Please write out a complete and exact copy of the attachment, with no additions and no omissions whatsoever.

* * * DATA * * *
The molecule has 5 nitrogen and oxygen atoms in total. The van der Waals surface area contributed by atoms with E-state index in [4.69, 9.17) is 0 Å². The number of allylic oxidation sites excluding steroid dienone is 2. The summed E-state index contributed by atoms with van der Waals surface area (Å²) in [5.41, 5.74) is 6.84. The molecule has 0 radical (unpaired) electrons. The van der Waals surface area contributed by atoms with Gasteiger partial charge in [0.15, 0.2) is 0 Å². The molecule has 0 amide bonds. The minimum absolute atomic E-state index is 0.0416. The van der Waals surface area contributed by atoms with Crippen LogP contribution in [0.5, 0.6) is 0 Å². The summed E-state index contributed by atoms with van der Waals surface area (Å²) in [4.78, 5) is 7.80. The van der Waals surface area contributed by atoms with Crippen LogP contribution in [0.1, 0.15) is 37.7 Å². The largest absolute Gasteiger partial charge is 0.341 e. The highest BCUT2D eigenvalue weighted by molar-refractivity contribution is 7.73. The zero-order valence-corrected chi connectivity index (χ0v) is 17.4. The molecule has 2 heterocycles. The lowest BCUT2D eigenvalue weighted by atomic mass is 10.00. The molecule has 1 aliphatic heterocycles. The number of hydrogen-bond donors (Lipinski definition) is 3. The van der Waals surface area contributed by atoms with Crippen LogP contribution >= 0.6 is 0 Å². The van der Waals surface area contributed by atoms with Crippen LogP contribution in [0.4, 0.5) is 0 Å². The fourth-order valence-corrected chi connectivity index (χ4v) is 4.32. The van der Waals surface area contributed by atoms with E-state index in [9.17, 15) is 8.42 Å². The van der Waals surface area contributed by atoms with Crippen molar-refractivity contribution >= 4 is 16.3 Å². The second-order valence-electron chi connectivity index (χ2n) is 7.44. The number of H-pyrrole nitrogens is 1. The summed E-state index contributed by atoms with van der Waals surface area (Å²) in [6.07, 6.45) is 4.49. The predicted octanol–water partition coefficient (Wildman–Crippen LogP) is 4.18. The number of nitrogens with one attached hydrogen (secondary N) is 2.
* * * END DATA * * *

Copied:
The molecule has 5 nitrogen and oxygen atoms in total. The van der Waals surface area contributed by atoms with E-state index in [4.69, 9.17) is 0 Å². The number of allylic oxidation sites excluding steroid dienone is 2. The summed E-state index contributed by atoms with van der Waals surface area (Å²) in [5.41, 5.74) is 6.84. The molecule has 0 radical (unpaired) electrons. The van der Waals surface area contributed by atoms with Gasteiger partial charge in [0.15, 0.2) is 0 Å². The molecule has 0 amide bonds. The minimum absolute atomic E-state index is 0.0416. The van der Waals surface area contributed by atoms with Crippen LogP contribution in [0.5, 0.6) is 0 Å². The summed E-state index contributed by atoms with van der Waals surface area (Å²) in [4.78, 5) is 7.80. The van der Waals surface area contributed by atoms with Crippen LogP contribution in [0.1, 0.15) is 37.7 Å². The largest absolute Gasteiger partial charge is 0.341 e. The highest BCUT2D eigenvalue weighted by molar-refractivity contribution is 7.73. The zero-order valence-corrected chi connectivity index (χ0v) is 17.4. The molecule has 2 heterocycles. The lowest BCUT2D eigenvalue weighted by atomic mass is 10.00. The molecule has 1 aliphatic heterocycles. The number of hydrogen-bond donors (Lipinski definition) is 3. The van der Waals surface area contributed by atoms with Crippen LogP contribution >= 0.6 is 0 Å². The van der Waals surface area contributed by atoms with Crippen LogP contribution in [0.4, 0.5) is 0 Å². The fourth-order valence-corrected chi connectivity index (χ4v) is 4.32. The van der Waals surface area contributed by atoms with E-state index in [9.17, 15) is 8.42 Å². The van der Waals surface area contributed by atoms with Crippen molar-refractivity contribution >= 4 is 16.3 Å². The second-order valence-electron chi connectivity index (χ2n) is 7.44. The number of H-pyrrole nitrogens is 1. The summed E-state index contributed by atoms with van der Waals surface area (Å²) in [6.07, 6.45) is 4.49. The predicted octanol–water partition coefficient (Wildman–Crippen LogP) is 4.18. The number of nitrogens with one attached hydrogen (secondary N) is 2.